Life

Thank goodness they don’t make cars like they used to

62chevyWhen I was in college in the 1980s, I knew someone who owned a 1962 Chevy Impala. He took a bunch of us to a drive-in movie in it once. We sat on the car to watch the movie, with several guys on the hood and a couple of us on the roof. The sheet metal easliy supported our collective weight. We talked about how “they used to make cars out of real steel, not this paper-thin stuff they use today.” If we had tried to sit all over my 1983 Renault Alliance or a friend’s 1985 Honda Civic, the cars would have had to visit a body shop afterward. How, we all wondered, could our modern cars possibly be safer than this rock-solid old Chevy?

The Insurance Institute for Highway Safety, in honor of its 50th year, has forever answered that question by deliberately crashing a 1959 Chevy Bel Air into a 2009 Chevy Malibu. If you’ve ever doubted the safety of today’s cars over yesterday’s, watch this video.

If you’re a classic car lover as I am, first you will need to get over the shock of watching this vintage automobile being destroyed. Breathe, just breathe.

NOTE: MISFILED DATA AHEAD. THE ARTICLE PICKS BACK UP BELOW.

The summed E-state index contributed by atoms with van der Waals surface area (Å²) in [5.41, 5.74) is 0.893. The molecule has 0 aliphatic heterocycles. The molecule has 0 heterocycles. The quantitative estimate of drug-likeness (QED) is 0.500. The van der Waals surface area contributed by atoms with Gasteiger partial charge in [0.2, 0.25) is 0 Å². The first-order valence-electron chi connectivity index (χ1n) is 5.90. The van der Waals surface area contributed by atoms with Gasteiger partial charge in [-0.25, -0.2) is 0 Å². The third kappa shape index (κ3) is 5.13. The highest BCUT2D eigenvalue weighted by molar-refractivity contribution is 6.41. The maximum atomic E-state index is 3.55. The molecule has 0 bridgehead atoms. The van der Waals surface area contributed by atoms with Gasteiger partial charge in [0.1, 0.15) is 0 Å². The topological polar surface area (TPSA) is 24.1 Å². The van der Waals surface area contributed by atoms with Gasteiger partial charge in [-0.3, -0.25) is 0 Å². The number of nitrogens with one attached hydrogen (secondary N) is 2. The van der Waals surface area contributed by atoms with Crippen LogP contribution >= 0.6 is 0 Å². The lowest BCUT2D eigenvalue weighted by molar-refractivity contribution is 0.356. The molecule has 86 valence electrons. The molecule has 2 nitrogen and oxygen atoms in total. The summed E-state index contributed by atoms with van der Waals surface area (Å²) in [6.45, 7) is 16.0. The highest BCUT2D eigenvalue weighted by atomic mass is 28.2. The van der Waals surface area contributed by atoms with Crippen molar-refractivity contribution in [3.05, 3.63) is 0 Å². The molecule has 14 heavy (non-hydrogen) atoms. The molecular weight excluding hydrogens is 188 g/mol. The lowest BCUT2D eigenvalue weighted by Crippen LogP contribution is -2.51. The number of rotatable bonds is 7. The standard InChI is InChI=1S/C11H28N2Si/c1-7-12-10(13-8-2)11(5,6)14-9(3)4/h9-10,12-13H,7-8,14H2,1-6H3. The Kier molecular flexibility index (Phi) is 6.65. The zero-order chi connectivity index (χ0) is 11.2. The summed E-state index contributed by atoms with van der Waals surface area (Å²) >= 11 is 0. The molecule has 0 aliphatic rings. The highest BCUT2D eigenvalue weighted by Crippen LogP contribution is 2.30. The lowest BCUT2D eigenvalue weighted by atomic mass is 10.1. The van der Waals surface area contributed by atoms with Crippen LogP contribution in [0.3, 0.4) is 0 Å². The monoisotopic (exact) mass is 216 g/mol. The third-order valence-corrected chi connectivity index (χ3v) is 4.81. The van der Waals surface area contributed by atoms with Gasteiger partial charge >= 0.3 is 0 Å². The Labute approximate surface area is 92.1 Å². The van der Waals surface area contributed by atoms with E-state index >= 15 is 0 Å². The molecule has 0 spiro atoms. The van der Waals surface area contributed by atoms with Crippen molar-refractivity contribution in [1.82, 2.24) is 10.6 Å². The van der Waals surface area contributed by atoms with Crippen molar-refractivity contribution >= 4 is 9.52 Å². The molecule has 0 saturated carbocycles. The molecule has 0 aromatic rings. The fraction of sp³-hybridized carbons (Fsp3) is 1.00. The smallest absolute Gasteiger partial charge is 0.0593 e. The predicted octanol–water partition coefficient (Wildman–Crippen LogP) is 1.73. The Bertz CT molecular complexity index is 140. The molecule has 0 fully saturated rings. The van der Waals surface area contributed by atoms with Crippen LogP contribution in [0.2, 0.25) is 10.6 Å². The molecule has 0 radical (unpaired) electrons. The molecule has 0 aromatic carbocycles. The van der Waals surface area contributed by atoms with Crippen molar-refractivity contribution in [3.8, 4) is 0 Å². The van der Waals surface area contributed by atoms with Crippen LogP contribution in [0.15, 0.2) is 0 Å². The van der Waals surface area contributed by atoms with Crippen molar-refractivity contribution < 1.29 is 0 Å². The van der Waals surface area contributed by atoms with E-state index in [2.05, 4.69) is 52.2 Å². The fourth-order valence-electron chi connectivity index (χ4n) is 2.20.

Then compare what happens in the cabins of these two cars. In the old Bel Air, the dash buckles in and the steering column becomes a battering ram to the crash-test dummy’s face. The seat even pops loose, sending the dummy flying up toward the roof. In the new Malibu, there was no intruding dashboard, no projectile steering column, no dislodged seats. The cockpit remained intact, as it was designed to do, while the rest of the car absorbed much of the blow. The airbag shielded the dummy from smacking into the steering wheel.

The IIHS says that if a real person had been driving the Bel Air, he would have died instantly. A real person driving the Malibu would have suffered a knee injury.

You may recall that my car was totaled in an accident in April. As the other car struck us I watched my right front fender peel off and twist like so much aluminum foil. When we got out of the car, we found the rear passenger door and the frame around it crumpled if it were a discarded Coke can. My youngest son sat inches from the worst impact, yet he had not a scratch on him; he didn’t even understand that we’d been in an accident until we got out of the car and saw the damage. We all walked away, thanks to the safety engineering designed into the car.